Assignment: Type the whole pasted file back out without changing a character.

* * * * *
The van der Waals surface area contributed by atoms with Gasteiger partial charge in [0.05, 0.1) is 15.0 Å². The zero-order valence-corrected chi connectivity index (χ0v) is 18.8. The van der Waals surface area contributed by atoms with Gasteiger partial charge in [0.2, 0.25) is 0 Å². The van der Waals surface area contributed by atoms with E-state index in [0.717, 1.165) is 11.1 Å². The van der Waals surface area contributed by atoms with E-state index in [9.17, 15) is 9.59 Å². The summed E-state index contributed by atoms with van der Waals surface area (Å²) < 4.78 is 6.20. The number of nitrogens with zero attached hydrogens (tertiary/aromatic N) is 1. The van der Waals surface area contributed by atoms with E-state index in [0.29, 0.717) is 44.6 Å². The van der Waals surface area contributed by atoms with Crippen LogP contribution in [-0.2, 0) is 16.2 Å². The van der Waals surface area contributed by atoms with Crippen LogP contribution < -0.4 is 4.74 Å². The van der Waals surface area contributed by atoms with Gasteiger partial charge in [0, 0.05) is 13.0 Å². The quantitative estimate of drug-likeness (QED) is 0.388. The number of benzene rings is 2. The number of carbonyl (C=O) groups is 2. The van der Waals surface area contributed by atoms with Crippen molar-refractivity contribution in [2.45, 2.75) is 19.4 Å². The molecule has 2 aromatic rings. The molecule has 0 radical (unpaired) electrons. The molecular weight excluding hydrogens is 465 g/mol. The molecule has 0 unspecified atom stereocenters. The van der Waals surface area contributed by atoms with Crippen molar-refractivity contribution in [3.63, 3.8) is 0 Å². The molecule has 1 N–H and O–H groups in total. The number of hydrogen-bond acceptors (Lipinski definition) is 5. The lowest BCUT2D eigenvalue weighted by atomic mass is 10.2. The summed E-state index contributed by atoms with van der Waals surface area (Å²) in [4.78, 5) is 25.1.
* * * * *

The van der Waals surface area contributed by atoms with Gasteiger partial charge in [0.05, 0.1) is 15.0 Å². The zero-order valence-corrected chi connectivity index (χ0v) is 18.8. The van der Waals surface area contributed by atoms with Gasteiger partial charge in [0.2, 0.25) is 0 Å². The van der Waals surface area contributed by atoms with E-state index in [0.717, 1.165) is 11.1 Å². The van der Waals surface area contributed by atoms with E-state index in [9.17, 15) is 9.59 Å². The summed E-state index contributed by atoms with van der Waals surface area (Å²) < 4.78 is 6.20. The number of nitrogens with zero attached hydrogens (tertiary/aromatic N) is 1. The van der Waals surface area contributed by atoms with E-state index in [0.29, 0.717) is 44.6 Å². The van der Waals surface area contributed by atoms with Crippen LogP contribution in [-0.2, 0) is 16.2 Å². The van der Waals surface area contributed by atoms with Crippen LogP contribution < -0.4 is 4.74 Å². The van der Waals surface area contributed by atoms with Gasteiger partial charge in [0, 0.05) is 13.0 Å². The quantitative estimate of drug-likeness (QED) is 0.388. The number of benzene rings is 2. The number of carbonyl (C=O) groups is 2. The van der Waals surface area contributed by atoms with Crippen molar-refractivity contribution in [2.45, 2.75) is 19.4 Å². The molecule has 2 aromatic rings. The molecule has 0 radical (unpaired) electrons. The molecular weight excluding hydrogens is 465 g/mol. The molecule has 0 unspecified atom stereocenters. The van der Waals surface area contributed by atoms with Crippen molar-refractivity contribution in [3.63, 3.8) is 0 Å². The molecule has 1 N–H and O–H groups in total. The number of hydrogen-bond acceptors (Lipinski definition) is 5. The lowest BCUT2D eigenvalue weighted by atomic mass is 10.2. The summed E-state index contributed by atoms with van der Waals surface area (Å²) in [4.78, 5) is 25.1.